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Exploring the Ancient Southwest
The Mogollon peoples of the southwestern New Mexico area introduced pottery
as early as 200 AD. The first pots were made from red and brown volcanic
base clay, were not painted, but were textured with finger-pinched corrugated
sides, or scraped smooth. By 300AD a pottery style called Mogollon Red-on-brown
emerged and became very popular well into the 600s. In later years more
complex figures and geometric patterns will come to adorn these pottery
vessels and effigies.
The early, simple pottery forms revolutionized life in the Southwest.
Now it was possible to boil foods and get more nutrition from them by
breaking down their ingredients to a more digestible form. It was also
possible to store foods - and next year's seeds - in a water tight container
through the winter, and out of reach of little gnawing rodents. Water
itself could be collected and carried easily in these pots, improving
health and sanitation. And pottery also was used to create important ceremonial
objects that strengthened the culture.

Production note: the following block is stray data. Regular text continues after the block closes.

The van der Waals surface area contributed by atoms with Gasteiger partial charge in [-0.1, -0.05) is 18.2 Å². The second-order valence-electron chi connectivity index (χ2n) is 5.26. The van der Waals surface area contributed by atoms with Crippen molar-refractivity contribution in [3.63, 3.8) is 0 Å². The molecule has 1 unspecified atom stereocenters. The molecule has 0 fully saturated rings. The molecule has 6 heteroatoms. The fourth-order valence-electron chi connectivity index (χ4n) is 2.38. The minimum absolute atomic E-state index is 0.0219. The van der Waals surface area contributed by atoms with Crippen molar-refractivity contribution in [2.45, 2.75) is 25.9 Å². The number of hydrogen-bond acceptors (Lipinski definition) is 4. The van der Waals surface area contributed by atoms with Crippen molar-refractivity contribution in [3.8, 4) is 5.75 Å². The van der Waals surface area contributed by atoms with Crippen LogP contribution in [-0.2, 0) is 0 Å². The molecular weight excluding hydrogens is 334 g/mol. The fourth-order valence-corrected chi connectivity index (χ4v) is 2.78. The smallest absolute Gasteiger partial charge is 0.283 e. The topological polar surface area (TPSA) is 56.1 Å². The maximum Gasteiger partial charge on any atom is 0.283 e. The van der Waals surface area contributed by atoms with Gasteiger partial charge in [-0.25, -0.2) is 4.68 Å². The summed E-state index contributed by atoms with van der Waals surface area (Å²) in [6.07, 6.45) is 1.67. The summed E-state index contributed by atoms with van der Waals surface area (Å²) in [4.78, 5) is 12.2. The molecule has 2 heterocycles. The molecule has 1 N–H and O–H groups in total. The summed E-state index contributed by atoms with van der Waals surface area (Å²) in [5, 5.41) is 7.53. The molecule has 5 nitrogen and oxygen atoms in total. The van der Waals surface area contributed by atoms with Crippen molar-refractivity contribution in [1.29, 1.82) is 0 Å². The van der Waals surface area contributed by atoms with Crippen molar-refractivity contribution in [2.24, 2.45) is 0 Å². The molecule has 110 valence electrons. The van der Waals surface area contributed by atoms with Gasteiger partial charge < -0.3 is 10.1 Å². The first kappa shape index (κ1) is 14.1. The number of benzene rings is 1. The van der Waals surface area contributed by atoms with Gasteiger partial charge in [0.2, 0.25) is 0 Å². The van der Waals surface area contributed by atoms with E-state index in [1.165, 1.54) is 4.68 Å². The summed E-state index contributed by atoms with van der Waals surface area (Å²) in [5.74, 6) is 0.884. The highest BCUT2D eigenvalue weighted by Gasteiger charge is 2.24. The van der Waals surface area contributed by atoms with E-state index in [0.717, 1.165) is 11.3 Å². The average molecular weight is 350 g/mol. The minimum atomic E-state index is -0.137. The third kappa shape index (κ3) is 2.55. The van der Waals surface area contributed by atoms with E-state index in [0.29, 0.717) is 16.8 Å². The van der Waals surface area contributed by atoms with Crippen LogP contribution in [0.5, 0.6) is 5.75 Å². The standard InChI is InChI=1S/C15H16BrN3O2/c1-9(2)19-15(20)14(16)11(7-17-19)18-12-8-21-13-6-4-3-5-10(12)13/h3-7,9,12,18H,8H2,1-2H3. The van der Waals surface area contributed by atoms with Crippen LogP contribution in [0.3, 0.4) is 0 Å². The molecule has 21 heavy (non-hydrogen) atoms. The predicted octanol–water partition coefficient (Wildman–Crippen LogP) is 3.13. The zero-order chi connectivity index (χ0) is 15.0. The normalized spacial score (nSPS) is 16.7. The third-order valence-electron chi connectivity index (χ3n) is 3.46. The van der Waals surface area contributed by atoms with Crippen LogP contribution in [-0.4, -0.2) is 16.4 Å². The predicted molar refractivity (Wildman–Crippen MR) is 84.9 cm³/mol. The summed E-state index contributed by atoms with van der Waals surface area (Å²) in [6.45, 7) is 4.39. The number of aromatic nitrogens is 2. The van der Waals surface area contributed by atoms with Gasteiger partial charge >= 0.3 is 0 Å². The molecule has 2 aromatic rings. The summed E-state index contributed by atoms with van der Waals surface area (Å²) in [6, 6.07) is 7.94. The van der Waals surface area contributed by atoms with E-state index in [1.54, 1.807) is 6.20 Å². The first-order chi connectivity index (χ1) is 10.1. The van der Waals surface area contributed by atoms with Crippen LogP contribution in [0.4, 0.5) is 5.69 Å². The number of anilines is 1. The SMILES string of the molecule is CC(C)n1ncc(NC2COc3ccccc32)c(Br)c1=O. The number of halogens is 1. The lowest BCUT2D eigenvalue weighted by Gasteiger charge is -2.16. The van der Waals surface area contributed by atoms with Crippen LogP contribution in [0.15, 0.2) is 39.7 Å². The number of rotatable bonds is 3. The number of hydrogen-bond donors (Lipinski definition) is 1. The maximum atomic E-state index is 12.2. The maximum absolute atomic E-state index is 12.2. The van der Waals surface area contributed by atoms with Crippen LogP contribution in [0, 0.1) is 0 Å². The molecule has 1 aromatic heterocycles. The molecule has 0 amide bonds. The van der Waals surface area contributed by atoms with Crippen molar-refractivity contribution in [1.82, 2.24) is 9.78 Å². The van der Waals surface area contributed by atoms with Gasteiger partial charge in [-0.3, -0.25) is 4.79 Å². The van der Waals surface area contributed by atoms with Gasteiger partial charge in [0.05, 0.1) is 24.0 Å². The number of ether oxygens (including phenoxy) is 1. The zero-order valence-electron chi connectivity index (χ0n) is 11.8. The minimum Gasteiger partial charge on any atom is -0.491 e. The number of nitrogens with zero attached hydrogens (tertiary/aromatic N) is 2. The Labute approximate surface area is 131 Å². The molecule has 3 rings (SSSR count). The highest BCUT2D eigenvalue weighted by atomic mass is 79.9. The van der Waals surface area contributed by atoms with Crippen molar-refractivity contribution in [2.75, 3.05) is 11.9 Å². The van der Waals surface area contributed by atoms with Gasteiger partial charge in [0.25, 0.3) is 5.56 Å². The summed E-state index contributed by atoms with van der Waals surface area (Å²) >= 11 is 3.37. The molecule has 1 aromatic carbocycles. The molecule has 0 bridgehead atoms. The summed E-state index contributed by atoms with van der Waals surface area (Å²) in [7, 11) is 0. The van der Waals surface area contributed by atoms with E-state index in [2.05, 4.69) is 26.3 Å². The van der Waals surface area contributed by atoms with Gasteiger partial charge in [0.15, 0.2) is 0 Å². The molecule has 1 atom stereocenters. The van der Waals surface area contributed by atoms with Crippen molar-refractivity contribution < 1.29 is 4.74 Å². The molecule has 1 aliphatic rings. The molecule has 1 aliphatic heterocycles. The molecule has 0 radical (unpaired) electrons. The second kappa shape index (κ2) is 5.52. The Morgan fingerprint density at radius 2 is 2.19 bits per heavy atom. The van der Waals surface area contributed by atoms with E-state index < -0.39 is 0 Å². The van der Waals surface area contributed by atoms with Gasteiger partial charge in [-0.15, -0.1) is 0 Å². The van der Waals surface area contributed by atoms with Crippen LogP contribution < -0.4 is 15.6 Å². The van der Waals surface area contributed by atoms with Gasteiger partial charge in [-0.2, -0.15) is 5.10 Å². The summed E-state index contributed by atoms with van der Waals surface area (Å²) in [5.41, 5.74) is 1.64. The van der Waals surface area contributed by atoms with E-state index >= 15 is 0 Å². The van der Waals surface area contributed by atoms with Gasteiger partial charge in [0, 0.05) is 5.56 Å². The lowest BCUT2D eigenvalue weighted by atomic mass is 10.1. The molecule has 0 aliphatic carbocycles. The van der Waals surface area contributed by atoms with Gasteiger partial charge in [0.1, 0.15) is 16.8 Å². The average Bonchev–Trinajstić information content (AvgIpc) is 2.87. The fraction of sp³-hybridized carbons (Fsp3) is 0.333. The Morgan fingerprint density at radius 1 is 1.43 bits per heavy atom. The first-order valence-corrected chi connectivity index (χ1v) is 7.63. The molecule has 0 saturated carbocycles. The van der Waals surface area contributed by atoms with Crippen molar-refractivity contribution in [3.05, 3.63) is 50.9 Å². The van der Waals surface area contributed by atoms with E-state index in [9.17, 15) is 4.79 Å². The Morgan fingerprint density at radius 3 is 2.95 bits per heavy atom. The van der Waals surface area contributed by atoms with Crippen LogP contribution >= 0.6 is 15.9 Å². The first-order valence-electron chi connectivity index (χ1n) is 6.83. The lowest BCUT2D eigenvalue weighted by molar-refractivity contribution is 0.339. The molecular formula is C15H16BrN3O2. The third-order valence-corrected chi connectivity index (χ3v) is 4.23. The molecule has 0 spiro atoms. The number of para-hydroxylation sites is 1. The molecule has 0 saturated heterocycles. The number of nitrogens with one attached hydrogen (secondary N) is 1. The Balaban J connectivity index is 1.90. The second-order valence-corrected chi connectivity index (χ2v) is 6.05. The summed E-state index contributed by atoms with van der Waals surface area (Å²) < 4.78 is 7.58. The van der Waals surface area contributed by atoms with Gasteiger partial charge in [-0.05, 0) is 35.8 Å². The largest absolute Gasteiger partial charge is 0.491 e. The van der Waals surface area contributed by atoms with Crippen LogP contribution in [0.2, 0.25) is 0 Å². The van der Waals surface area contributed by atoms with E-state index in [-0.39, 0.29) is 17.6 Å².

pottery bowls, women could now cook right over an open fire. Previously,
heating food was done by adding hot rocks to food in baskets, such as
water and grains that then warmed into a mush. Being able to boil water
meant beans could be cooked and lead to a major dietary improvement. Corn
also, when boiled, provides twice the nutritional value.
In the Camp's Ancient Southwest collection
are two examples of intact prehistoric pottery - a black on red bowl from
the Williams Ranch site in Arizona, and a black on white pitcher from
In your science display kits are REAL ancient sherds from pottery - imagine
where these came from. Ancient people gathered the clay, formed the vessel,
painted it, fired it to make it durable, and then used it in their daily
life for many years.